Charmaine Houvet, 50, is a director at Cisco, a world leader in information technology. She was raised in the Barracks opposite the Engen Oil Refinery in Wentworth, Durban, which was used to house families forcibly removed from Cato Manor.
When the Barracks was demolished, her family moved to council flats in Newlands East, northwest of the city. Charmaine also serves on the Presidential Commission on the Fourth Industrial Revolution. She is on the advisory board of the Global Broadband Plan for Refugees Project, whose objective is to meet the United Nations High Commission on Refugees’ broadband connectivity goal.
And she is on the advisory board of ZASpace, a platform to bolster the competitiveness of South Africa’s space industry. Charmaine was nominated by the department of development, planning and evaluation in 2017 to design and implement the National Development Plan Youth Brand Ambassadors programme.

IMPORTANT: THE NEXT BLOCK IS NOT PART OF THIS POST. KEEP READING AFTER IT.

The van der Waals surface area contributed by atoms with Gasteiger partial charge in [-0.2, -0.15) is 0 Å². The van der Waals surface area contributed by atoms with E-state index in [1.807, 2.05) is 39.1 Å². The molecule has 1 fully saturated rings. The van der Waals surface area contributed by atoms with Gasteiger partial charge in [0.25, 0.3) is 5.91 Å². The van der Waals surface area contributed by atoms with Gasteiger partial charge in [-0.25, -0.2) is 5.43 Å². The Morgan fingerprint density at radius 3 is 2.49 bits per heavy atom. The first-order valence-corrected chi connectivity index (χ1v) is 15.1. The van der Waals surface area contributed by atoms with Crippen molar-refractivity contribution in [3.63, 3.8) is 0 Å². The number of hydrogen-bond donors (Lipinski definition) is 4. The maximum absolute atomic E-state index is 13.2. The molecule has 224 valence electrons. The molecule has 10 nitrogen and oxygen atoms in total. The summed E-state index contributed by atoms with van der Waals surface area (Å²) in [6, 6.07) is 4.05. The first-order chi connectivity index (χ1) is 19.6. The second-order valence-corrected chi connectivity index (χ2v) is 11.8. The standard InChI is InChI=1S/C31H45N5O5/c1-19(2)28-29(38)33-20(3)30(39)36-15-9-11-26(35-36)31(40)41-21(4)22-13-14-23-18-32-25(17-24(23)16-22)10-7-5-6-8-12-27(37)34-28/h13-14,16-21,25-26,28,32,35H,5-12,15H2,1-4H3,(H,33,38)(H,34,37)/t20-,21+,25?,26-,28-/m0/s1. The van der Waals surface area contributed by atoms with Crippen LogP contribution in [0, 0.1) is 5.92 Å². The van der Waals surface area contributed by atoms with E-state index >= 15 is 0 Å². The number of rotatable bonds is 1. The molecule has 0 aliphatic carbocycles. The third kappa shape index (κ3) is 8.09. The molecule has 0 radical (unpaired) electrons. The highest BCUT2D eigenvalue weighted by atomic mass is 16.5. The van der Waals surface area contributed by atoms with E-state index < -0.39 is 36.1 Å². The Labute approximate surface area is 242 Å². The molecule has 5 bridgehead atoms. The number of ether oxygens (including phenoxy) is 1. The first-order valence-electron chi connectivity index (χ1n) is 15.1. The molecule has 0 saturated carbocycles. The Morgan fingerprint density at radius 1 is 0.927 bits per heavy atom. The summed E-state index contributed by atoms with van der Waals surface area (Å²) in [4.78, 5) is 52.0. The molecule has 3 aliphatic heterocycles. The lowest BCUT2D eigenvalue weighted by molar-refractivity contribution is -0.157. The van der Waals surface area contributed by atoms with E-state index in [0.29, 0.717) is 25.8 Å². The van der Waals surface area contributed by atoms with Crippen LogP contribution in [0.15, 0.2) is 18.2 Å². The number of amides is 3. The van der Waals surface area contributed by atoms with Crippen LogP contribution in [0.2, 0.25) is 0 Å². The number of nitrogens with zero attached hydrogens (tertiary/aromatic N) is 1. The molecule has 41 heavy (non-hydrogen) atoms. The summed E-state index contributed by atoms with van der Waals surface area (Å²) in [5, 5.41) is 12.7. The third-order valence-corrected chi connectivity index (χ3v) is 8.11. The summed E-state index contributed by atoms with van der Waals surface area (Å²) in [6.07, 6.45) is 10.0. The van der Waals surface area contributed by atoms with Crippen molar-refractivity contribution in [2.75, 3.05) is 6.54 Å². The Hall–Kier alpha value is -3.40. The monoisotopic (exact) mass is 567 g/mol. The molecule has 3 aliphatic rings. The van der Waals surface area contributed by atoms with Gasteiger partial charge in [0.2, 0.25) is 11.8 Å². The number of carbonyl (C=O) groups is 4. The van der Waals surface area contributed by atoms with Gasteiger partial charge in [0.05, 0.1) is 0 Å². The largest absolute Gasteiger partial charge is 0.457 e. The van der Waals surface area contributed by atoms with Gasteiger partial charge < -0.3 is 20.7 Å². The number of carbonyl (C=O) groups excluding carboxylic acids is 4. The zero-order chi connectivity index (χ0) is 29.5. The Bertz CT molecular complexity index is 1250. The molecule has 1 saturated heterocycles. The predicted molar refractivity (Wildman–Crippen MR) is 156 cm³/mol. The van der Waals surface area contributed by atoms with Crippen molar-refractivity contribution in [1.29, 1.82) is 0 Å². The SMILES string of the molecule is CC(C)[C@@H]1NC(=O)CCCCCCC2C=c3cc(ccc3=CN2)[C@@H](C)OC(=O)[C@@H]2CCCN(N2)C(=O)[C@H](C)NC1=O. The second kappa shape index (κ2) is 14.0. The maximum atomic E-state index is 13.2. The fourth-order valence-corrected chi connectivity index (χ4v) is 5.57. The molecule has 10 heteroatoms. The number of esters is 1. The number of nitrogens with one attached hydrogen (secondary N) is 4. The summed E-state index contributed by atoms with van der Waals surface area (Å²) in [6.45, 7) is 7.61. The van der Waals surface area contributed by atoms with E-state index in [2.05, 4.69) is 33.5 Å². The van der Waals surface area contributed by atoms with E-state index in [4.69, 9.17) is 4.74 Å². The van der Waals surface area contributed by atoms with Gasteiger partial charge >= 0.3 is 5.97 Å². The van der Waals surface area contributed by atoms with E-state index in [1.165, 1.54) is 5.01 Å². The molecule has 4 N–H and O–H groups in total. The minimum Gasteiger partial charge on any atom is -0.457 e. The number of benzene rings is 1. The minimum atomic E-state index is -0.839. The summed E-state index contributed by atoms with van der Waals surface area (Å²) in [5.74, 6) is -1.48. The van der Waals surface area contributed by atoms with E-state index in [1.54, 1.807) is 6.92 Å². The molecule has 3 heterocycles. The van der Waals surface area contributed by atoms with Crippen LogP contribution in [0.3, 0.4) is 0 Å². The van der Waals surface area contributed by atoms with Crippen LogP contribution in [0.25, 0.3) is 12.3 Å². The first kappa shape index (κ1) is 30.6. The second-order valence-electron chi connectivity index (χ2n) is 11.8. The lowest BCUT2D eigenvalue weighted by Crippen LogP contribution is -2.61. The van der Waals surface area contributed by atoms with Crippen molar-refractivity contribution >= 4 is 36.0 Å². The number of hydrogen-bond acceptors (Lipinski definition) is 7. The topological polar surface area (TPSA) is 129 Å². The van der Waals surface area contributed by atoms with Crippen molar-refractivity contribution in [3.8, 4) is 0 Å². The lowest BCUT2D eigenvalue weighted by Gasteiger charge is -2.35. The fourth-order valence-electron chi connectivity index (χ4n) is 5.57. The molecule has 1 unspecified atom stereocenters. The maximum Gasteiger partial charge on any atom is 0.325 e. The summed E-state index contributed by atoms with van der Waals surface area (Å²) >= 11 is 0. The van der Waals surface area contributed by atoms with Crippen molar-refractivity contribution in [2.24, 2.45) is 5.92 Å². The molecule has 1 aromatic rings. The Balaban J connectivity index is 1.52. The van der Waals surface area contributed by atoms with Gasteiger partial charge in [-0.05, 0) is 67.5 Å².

In 2018, she was nominated by the department as a Woman of Fortitude, an award that honours the legacy of Albertina Sisulu. Charmaine is the recipient of several business awards in the ICT sector.
In 2016, she was named South Africa’s Top Woman in ICT and in 2017 received the MTN Ministerial Recognition Award for her contribution to the ICT industry.
She says her greatest achievement is being acknowledged by people in government, academia, private and public sector for advocating for diversity and inclusion in the tech industry.
What is the best piece of advice you've ever been given?
To always fill my cup so that I can take care of others, to live in a spirit of gratitude and to reflect on and give thanks for whoever supported me.
Our theme this year is Accelerating Equality & Empowerment in Women. How do you empower yourself and women around you?
I champion, support and lead initiatives that provide education and training opportunities for women in tech. I sponsor and raise funds for coding workshops in partnership with nonprofits and tech associations.
If you could change or achieve one thing for South Africa today, what would it be?
I would include unpaid care work in the GDP of our country so that women can benefit from being part of the economy, education and public life.